Thursday, September 1, 2011

Climate Science - Do The Right-Wing Reporters At Fox Have a Reading Comprehension Problem

Climate Science - Do The Right-Wing Reporters At Fox Have a Reading Comprehension Problem

Fox and other conservative media claim that CERN's study of cosmic rays "concluded that it's the sun, not human activity," causing global warming. In fact, at this point the research "actually says nothing about a possible cosmic-ray effect on clouds and climate," according to the lead author, and it certainly doesn't refute human-induced global warming.

Findings Say "Nothing" About Effect Of Cosmic Rays On Climate

CERN Studied Effects Of Cosmic Rays On Aerosols, Which Contribute To Clouds. From the press release about the study by CERN, the European Organization for Nuclear Research:

    In a paper published in the journal Nature today, the CLOUD experiment at CERN has reported its first results. The CLOUD experiment has been designed to study the effect of cosmic rays on the formation of atmospheric aerosols - tiny liquid or solid particles suspended in the atmosphere - under controlled laboratory conditions. Atmospheric aerosols are thought to be responsible for a large fraction of the seeds that form cloud droplets. Understanding the process of aerosol formation is therefore important for understanding the climate.

    The CLOUD results show that trace vapours assumed until now to account for aerosol formation in the lower atmosphere can explain only a tiny fraction of the observed atmospheric aerosol production. The results also show that ionisation from cosmic rays significantly enhances aerosol formation. Precise measurements such as these are important in achieving a quantitative understanding of cloud formation, and will contribute to a better assessment of the effects of clouds in climate models. [CERN, 8/25/11]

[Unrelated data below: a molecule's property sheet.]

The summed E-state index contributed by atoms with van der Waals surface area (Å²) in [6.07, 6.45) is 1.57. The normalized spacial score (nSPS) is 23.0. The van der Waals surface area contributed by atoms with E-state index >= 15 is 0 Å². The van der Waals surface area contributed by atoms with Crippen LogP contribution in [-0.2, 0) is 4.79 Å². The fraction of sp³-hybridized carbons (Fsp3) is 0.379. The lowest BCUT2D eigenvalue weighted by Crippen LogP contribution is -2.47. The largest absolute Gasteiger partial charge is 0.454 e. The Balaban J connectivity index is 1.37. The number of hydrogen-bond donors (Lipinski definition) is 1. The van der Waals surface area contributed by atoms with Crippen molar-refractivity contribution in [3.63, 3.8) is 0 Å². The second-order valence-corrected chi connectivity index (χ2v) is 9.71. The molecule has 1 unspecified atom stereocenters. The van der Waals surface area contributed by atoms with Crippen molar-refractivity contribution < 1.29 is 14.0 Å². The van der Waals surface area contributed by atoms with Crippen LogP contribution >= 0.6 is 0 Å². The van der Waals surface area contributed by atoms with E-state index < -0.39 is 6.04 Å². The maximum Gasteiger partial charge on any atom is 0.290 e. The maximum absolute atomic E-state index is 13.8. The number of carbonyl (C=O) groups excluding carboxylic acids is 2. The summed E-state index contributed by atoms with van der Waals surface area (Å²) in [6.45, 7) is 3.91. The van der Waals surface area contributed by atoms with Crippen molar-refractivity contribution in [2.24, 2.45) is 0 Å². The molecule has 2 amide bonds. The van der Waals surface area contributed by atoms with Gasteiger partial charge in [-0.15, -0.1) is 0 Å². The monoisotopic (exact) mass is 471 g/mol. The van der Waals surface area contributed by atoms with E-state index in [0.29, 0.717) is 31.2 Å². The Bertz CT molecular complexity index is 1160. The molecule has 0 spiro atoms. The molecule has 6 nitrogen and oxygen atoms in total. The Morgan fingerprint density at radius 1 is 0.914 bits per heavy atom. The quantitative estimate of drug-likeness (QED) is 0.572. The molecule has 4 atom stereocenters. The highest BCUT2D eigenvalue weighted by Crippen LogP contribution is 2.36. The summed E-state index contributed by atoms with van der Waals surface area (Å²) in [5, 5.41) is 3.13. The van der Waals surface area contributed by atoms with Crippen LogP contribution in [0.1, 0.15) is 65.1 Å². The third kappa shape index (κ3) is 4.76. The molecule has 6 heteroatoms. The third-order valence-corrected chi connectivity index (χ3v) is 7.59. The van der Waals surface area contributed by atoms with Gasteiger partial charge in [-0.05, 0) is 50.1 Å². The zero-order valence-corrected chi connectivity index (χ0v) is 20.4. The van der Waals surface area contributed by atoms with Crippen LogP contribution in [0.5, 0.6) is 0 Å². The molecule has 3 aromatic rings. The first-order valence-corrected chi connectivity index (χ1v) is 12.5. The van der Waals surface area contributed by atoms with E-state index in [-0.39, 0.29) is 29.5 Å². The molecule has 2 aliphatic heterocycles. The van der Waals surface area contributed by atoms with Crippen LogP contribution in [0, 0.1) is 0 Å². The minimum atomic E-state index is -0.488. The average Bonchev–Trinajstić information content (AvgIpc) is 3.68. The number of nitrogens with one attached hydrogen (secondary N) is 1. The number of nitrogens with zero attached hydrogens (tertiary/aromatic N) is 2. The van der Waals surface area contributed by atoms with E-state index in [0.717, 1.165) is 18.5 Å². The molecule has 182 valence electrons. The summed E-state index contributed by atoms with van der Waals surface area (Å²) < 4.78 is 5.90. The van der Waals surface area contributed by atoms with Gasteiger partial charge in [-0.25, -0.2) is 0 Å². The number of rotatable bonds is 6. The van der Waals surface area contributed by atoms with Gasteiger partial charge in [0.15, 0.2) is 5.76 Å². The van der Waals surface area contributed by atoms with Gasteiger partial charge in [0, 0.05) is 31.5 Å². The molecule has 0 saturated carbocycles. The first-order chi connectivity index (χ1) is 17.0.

Lead Author: Paper "Says Nothing About" Effect Of Cosmic Rays On "Clouds And Climate." Nature reported:

    For a century, scientists have known that charged particles from space constantly bombard Earth. Known as cosmic rays, the particles are mostly protons blasted out of supernovae. As the protons crash through the planet's atmosphere, they can ionize volatile compounds, causing them to condense into airborne droplets, or aerosols. Clouds might then build up around the droplets.

    The number of cosmic rays that reach Earth depends on the Sun. When the Sun is emitting lots of radiation, its magnetic field shields the planet from cosmic rays. During periods of low solar activity, more cosmic rays reach Earth.

    Scientists agree on these basic facts, but there is far less agreement on whether cosmic rays can have a large role in cloud formation and climate change. Since the late 1990s, some have suggested that when high solar activity lowers levels of cosmic rays, that in turn reduces cloud cover and warms the planet. Others say that there is no statistical evidence for such an effect.


    Early results seem to indicate that cosmic rays do cause a change. The high-energy protons seemed to enhance the production of nanometre-sized particles from the gaseous atmosphere by more than a factor of ten. But, [Physicist Jasper] Kirkby adds, those particles are far too small to serve as seeds for clouds. "At the moment, it actually says nothing about a possible cosmic-ray effect on clouds and climate, but it's a very important first step," he says. [Nature, 8/24/11, emphasis added]

Kirkby: The Study Adds A Piece To The Big Picture, "But In No Way Disproves The Other Pieces." Live Science reported:

    The research doesn't call into question the basic science of greenhouse gas warming, Kirkby emphasized, but rather refines one facet of the research. Climate models currently predict an average global temperature increase of 3 to 7 degrees Fahrenheit by 2100.

    The data generated by the CLOUD experiment (CLOUD stands for "Cosmics Leaving Outdoor Droplets") will feed into global models of aerosol formation, Kirkby said, which in turn will carry into global climate models.

    "It's part of the jigsaw puzzle, and you could say it adds to the understanding of the big picture," he said. "But it in no way disproves the other pieces." [Live Science, 8/24/11]

Rupert Murdoch's 24/7 America hating Fox News could at least try and sound like they know what they're talking about. No wait, they don't care if they spew a bunch of junk science because their viewers are science illiterates who swallows every piece of right-wing propaganda that Rupert Murdoch's fascist-lite network puts out.